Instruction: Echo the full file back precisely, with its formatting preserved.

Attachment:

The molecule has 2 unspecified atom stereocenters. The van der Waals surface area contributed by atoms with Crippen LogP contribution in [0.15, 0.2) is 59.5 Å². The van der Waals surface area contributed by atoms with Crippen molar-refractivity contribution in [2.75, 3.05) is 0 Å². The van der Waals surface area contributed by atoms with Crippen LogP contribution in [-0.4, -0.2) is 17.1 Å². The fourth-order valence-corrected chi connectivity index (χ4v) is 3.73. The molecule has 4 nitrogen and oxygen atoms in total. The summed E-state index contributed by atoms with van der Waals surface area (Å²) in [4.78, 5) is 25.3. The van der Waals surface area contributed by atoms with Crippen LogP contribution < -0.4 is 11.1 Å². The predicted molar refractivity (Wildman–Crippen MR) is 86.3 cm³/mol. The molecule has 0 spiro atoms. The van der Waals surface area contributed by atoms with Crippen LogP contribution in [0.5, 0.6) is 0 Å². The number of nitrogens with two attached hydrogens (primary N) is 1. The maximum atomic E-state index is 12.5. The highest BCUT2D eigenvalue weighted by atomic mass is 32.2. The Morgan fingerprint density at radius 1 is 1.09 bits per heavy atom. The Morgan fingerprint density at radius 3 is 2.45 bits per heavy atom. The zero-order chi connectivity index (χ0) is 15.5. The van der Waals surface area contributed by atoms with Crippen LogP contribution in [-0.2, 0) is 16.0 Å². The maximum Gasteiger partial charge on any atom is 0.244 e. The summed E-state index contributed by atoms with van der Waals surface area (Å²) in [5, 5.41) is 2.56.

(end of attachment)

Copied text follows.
The molecule has 2 unspecified atom stereocenters. The van der Waals surface area contributed by atoms with Crippen LogP contribution in [0.15, 0.2) is 59.5 Å². The van der Waals surface area contributed by atoms with Crippen molar-refractivity contribution in [2.75, 3.05) is 0 Å². The van der Waals surface area contributed by atoms with Crippen LogP contribution in [-0.4, -0.2) is 17.1 Å². The fourth-order valence-corrected chi connectivity index (χ4v) is 3.73. The molecule has 4 nitrogen and oxygen atoms in total. The summed E-state index contributed by atoms with van der Waals surface area (Å²) in [4.78, 5) is 25.3. The van der Waals surface area contributed by atoms with Crippen LogP contribution < -0.4 is 11.1 Å². The predicted molar refractivity (Wildman–Crippen MR) is 86.3 cm³/mol. The molecule has 0 spiro atoms. The van der Waals surface area contributed by atoms with Crippen LogP contribution in [0.5, 0.6) is 0 Å². The number of nitrogens with two attached hydrogens (primary N) is 1. The maximum atomic E-state index is 12.5. The highest BCUT2D eigenvalue weighted by atomic mass is 32.2. The Morgan fingerprint density at radius 1 is 1.09 bits per heavy atom. The Morgan fingerprint density at radius 3 is 2.45 bits per heavy atom. The zero-order chi connectivity index (χ0) is 15.5. The van der Waals surface area contributed by atoms with Crippen LogP contribution in [-0.2, 0) is 16.0 Å². The maximum Gasteiger partial charge on any atom is 0.244 e. The summed E-state index contributed by atoms with van der Waals surface area (Å²) in [5, 5.41) is 2.56.